Plauen can be discovered wonderfully during a city walk. The distances are not particularly large and there is something to discover at almost every corner.
Old town hall Plauen and the view from the town hall tower
Plauen has two town halls that stand directly next to each other: the Old Town Hall, which also houses the Plauen Lace Museum, and the New Town Hall with its distinctive town hall tower.
The Old Town Hall probably existed before 1382, but there are only documentary records from that year. It has been rebuilt several times in the course of time and also rebuilt after damages. After one of the reconstructions, the Renaissance gable was created, which still characterizes the front of the house.
In the gable there is a replica of an art clock from 1548. You can see two lions striking the quarter hour. Two men additionally move when the clock strikes the hour. One of the men raises his right arm at each strike, the other opens his mouth and thus “calls out” the hour.
The clock itself consists of two dials, one has hour and minute hands and the other has a quarter hour hand. A sphere indicates the phases of the moon. Under the clock there is also a sundial and a coat of arms plaque.
The New Town Hall was built between 1912 and 1922, and when it was rebuilt after the Second World War, one side of the facade was designed in a modern glass and steel look. This was being renovated during our visit to Plauen.
The town hall tower is one of the most prominent towers in the city. Its large blue clock shines far visibly and provides a good orientation guide in the city. At night, the clock glows orange.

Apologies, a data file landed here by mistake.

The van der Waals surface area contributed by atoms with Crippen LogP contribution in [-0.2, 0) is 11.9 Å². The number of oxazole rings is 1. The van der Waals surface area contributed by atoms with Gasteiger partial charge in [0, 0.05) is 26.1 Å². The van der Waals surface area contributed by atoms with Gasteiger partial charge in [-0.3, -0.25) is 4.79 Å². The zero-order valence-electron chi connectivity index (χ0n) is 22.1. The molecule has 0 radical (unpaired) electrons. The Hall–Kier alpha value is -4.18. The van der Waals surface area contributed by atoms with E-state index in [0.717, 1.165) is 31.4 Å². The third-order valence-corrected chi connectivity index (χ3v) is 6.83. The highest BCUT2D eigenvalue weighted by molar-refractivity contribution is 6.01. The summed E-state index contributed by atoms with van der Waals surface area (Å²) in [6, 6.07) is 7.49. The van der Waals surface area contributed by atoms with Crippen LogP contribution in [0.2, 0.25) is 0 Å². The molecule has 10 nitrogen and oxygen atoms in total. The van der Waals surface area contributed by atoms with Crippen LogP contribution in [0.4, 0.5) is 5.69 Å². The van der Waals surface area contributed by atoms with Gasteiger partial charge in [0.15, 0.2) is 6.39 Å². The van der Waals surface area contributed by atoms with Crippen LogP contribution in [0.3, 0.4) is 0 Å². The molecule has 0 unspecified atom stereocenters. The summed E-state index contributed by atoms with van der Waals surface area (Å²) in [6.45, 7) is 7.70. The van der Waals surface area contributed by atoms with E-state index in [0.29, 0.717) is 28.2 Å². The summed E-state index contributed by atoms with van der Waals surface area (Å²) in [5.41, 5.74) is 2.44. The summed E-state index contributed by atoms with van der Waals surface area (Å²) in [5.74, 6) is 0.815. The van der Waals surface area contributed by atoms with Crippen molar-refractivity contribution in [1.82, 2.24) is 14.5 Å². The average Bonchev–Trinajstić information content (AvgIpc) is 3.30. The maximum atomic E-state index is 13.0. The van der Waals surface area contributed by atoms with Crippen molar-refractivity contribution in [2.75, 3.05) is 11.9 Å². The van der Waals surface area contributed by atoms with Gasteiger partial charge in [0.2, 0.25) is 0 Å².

It is possible to climb the 64 meter high tower on a guided tour. There are 230 steps to the viewing platform, which is located at a height of 42 meters. The view over the city is worth seeing. You can see far over the city and the surrounding area. During the tour you can look over the city and learn a lot about the history of individual places.
For us, the visit to the tower was the ideal start to our time in Plauen. We were able to discover some places from high above the city that we later visited again, for example the Johanniskirche and the Lutherkirche. We also discovered a building that reminded us a lot of the KaDeWe in Berlin and the department store in Görlitz. Again, this building was originally a department store owned by the Tietz family, who had also operated the two department stores in Berlin and Görlitz.
Memorial to the Peaceful Revolution – Turning Monument
Directly at the “Tunnel”, one of the central squares of Plauen, there is a monument commemorating the Peaceful Revolution in the GDR.
The Peaceful Revolution in Plauen already got underway on October 7, 1989. One of the first large demonstrations with about 20,000 participants in the GDR could not be broken up by the security forces in the city. A Western television camera was not on the scene and so this “uprising” went almost unnoticed in the Federal Republic.
21 years later, a monument was erected in Plauen to commemorate the day. The design of Peter Luban had previously received the most approval in a tender. He had designed a candle, which were the symbol of protest during the time.
The candle has been designed by an elaborate bronze relief. In one place, the relief represents places that played a central role for people during that time. Another area deals with the situation in the GDR at that time and depicts themes such as oppression and surveillance. The central part of the monument focuses on candles as a symbol of the time.
Arranged around the large bronze sculpture are 5 stainless steel stelae about 3.50 meters high. On these you can see year numbers, which refer to some striking periods of history:
1953 Popular uprising in the GDR
1961 Building of the Wall
1968 Suppression of hope in Prague Spring
1989 Peaceful Revolution
Vogtland Theatre Plauen